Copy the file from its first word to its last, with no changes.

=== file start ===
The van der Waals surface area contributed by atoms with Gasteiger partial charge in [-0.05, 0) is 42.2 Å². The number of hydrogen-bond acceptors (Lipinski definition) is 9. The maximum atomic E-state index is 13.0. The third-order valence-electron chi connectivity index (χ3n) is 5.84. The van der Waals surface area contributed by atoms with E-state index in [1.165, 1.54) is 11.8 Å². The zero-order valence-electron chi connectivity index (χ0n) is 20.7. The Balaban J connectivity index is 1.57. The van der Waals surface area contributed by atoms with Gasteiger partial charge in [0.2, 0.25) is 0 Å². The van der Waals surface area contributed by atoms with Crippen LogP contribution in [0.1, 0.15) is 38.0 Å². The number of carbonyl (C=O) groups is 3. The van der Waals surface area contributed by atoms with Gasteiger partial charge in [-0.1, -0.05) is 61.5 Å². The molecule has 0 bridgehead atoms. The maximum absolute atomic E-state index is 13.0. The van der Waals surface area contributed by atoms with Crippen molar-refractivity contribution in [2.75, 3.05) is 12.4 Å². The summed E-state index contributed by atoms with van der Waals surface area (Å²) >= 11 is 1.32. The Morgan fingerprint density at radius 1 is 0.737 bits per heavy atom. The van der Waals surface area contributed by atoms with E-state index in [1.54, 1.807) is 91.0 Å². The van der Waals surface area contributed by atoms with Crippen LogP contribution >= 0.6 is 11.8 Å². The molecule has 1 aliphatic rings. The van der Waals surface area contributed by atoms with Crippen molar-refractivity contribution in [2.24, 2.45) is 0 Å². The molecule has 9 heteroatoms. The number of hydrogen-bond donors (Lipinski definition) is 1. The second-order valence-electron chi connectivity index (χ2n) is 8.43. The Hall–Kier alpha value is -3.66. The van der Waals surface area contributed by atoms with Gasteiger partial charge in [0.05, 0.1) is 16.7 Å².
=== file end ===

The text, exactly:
The van der Waals surface area contributed by atoms with Gasteiger partial charge in [-0.05, 0) is 42.2 Å². The number of hydrogen-bond acceptors (Lipinski definition) is 9. The maximum atomic E-state index is 13.0. The third-order valence-electron chi connectivity index (χ3n) is 5.84. The van der Waals surface area contributed by atoms with E-state index in [1.165, 1.54) is 11.8 Å². The zero-order valence-electron chi connectivity index (χ0n) is 20.7. The Balaban J connectivity index is 1.57. The van der Waals surface area contributed by atoms with Gasteiger partial charge in [0.2, 0.25) is 0 Å². The van der Waals surface area contributed by atoms with Crippen LogP contribution in [0.1, 0.15) is 38.0 Å². The number of carbonyl (C=O) groups is 3. The van der Waals surface area contributed by atoms with Gasteiger partial charge in [-0.1, -0.05) is 61.5 Å². The molecule has 0 bridgehead atoms. The maximum absolute atomic E-state index is 13.0. The van der Waals surface area contributed by atoms with Crippen molar-refractivity contribution in [2.75, 3.05) is 12.4 Å². The summed E-state index contributed by atoms with van der Waals surface area (Å²) >= 11 is 1.32. The Morgan fingerprint density at radius 1 is 0.737 bits per heavy atom. The van der Waals surface area contributed by atoms with E-state index in [1.54, 1.807) is 91.0 Å². The van der Waals surface area contributed by atoms with Crippen LogP contribution >= 0.6 is 11.8 Å². The molecule has 1 aliphatic rings. The van der Waals surface area contributed by atoms with Crippen molar-refractivity contribution in [2.24, 2.45) is 0 Å². The molecule has 9 heteroatoms. The number of hydrogen-bond donors (Lipinski definition) is 1. The second-order valence-electron chi connectivity index (χ2n) is 8.43. The Hall–Kier alpha value is -3.66. The van der Waals surface area contributed by atoms with Gasteiger partial charge in [0.05, 0.1) is 16.7 Å².